A concept that we are frequently evaluating at 80 DAYS is luxury. We recently had a spirited discussion about what it means for a property or experience to be luxurious and whether or not it might be time for hoteliers to consider redefining its meaning.
Instead of the word luxury evoking thoughts of decadent five-course meals, the poshest of penthouses and big-ticket items like designer clothes or fast cars, we need to consider the fact that even the most luxurious purchases are going to go to waste if we don’t have the time to enjoy them. For this reason, luxury, and to a greater extent the advertising angle of lavish goods, might be better modified to be all about time.
For example, after the Porsche Sales Representative handed my dad the keys to his new Carrera GT, he looked at me and said, “now I just need to find the time to drive it!” Here he was, the new owner of his dream car, the very definition of what we consider luxury, but we both knew that he would be hard pressed to find time to make the dream a reality by driving it. For hotels the message here is that the emphasis needs to be on enjoying the luxurious purchase – on driving the car, savouring the food and actually staying in the penthouses.
The most high profile clients we work with have this in common: they give their guests a respite from the world and facilitate him or her having the time and space to enjoy the finer things in life. When you enter a well-deserved five-star hotel you should feel comforted to know that you won’t have to lift a finger, your job is to leave the world at the door to your suite, unwind at your leisure and remind yourself why you work so hard in the first place – free WiFi be damned. You want the luxury of buying back time. It might be time for hotels to therefore adjust the services they provide along with their luxury accommodation.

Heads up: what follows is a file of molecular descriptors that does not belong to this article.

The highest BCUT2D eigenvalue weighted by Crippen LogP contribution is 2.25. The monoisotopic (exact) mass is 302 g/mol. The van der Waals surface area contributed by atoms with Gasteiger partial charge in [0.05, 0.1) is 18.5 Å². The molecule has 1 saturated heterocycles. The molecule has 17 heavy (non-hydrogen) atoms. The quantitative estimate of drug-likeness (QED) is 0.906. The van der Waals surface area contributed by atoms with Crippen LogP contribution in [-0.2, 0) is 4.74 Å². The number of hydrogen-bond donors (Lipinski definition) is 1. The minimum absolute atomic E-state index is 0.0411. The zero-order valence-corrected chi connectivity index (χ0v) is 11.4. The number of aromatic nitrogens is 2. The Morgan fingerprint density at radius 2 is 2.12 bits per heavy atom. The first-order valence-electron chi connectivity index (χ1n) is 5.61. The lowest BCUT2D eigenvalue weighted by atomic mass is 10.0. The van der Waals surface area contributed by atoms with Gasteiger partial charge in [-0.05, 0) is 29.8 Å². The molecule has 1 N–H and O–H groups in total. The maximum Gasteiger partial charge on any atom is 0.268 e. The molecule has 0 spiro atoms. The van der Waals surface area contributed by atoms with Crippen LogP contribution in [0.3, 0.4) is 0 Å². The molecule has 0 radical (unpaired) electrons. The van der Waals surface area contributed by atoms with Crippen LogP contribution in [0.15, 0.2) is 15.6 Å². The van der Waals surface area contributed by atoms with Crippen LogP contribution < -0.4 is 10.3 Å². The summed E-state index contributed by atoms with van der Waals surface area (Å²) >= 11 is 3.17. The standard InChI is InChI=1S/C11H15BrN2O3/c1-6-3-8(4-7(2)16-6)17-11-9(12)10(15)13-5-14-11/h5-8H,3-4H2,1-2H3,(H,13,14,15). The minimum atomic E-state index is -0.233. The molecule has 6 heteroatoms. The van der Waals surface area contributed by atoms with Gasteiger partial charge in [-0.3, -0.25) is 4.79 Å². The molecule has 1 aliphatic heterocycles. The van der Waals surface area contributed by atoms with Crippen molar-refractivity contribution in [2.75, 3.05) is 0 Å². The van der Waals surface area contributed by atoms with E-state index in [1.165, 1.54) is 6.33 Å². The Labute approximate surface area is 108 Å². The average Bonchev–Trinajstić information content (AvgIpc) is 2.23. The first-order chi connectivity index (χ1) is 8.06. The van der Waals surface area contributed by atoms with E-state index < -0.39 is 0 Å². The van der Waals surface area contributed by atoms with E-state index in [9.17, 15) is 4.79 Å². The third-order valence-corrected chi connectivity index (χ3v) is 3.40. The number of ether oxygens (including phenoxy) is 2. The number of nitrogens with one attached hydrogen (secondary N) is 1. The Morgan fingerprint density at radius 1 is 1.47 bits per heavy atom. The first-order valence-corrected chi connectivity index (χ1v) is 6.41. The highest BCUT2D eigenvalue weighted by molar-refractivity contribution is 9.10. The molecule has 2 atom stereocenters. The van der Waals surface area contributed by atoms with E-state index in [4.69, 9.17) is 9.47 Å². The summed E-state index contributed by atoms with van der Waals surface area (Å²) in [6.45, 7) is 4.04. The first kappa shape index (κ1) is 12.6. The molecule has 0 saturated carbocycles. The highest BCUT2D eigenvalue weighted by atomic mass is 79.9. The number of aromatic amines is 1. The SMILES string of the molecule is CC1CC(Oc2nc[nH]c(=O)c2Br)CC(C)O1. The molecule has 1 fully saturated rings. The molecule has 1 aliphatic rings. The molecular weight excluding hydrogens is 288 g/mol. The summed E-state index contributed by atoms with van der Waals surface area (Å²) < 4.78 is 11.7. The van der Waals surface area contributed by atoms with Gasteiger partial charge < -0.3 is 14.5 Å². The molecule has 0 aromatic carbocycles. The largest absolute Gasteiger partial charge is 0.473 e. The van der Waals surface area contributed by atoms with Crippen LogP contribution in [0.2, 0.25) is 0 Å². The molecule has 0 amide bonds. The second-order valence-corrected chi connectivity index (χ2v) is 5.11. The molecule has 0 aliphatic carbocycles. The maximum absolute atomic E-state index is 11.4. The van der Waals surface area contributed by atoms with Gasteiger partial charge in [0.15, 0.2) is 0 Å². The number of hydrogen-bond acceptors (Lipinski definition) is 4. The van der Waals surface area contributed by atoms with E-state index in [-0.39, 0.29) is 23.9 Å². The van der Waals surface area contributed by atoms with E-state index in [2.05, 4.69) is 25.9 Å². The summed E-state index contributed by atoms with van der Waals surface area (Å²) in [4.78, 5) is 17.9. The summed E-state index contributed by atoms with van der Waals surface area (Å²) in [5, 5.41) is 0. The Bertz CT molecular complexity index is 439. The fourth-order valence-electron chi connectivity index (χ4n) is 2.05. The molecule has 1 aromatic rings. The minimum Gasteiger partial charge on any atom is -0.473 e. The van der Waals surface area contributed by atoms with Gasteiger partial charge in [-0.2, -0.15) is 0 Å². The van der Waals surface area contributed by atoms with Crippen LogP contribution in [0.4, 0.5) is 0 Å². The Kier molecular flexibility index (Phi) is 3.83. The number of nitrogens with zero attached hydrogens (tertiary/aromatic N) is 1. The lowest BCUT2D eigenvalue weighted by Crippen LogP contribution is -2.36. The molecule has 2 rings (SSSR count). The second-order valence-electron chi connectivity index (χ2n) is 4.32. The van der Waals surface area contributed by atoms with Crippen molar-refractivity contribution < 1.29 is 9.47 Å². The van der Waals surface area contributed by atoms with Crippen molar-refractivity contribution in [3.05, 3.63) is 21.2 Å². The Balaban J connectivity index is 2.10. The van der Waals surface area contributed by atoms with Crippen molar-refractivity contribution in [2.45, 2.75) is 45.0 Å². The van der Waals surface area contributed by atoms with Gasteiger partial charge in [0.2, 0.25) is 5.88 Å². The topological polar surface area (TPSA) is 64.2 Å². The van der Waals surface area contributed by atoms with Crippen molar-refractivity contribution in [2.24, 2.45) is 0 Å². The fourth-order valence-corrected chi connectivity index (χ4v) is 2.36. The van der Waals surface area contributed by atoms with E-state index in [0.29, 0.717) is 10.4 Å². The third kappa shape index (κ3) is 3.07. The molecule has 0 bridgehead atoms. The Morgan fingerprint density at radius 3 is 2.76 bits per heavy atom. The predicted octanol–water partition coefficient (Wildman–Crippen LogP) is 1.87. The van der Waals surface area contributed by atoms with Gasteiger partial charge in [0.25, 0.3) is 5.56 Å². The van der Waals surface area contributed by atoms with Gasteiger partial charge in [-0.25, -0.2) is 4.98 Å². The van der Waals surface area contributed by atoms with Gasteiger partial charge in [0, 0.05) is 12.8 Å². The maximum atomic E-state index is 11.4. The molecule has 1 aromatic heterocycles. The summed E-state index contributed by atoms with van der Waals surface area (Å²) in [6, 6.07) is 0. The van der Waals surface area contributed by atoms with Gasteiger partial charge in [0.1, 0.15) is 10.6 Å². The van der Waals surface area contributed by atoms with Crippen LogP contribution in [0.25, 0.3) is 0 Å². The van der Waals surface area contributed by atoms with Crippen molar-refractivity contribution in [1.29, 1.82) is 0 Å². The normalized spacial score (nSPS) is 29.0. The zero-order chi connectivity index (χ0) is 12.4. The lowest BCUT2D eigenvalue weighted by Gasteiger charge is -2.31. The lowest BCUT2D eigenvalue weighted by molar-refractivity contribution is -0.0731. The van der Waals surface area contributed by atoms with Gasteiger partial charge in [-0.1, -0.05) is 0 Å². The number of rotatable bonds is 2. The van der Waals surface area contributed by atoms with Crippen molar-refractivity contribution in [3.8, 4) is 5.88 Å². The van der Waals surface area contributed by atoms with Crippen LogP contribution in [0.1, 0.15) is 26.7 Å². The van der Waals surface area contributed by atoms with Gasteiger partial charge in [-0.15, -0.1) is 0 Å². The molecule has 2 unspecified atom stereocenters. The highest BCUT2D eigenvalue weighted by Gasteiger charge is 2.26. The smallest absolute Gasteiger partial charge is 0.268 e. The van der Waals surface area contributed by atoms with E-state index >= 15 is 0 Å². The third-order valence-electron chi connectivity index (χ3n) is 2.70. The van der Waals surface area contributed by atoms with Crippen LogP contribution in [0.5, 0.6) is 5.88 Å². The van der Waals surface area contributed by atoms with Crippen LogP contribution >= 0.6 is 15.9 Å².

Make conveniences like valet parking and dry cleaning standard and entirely complimentary. It’s not enough to have fine dining, you should consider offering the guest around-the-clock options to fit his or her schedule so that there’s no precious time wasted worrying about where the next meal is coming from – perhaps including to-go menu items ready to deliver to the guest’s room at a moment’s notice so that there’s no faffing around at the breakfast buffet or local sandwich shop. Along with having a driver on call, spa treatments available in a guest’s room tailored to his or her specific needs, and most importantly, a way for the guest to get in touch with whomever he would like, around the clock.
In the current economy, we are considering the fact that hotel advertising needs to convey with the utmost importance that time is available for purchase. The consumption model is no longer about the purchases you have made, it’s about experiencing them. For hotels and travel providers, that means taking care of the pesky, mundane tasks that clutter up everyday life.
We all have 24 hours in a day, but if you can provide the guest with the services to squeeze the absolute most out of that time, that’s true luxury.
This post originally appeared on the 80 DAYS website and is reproduced with their permission.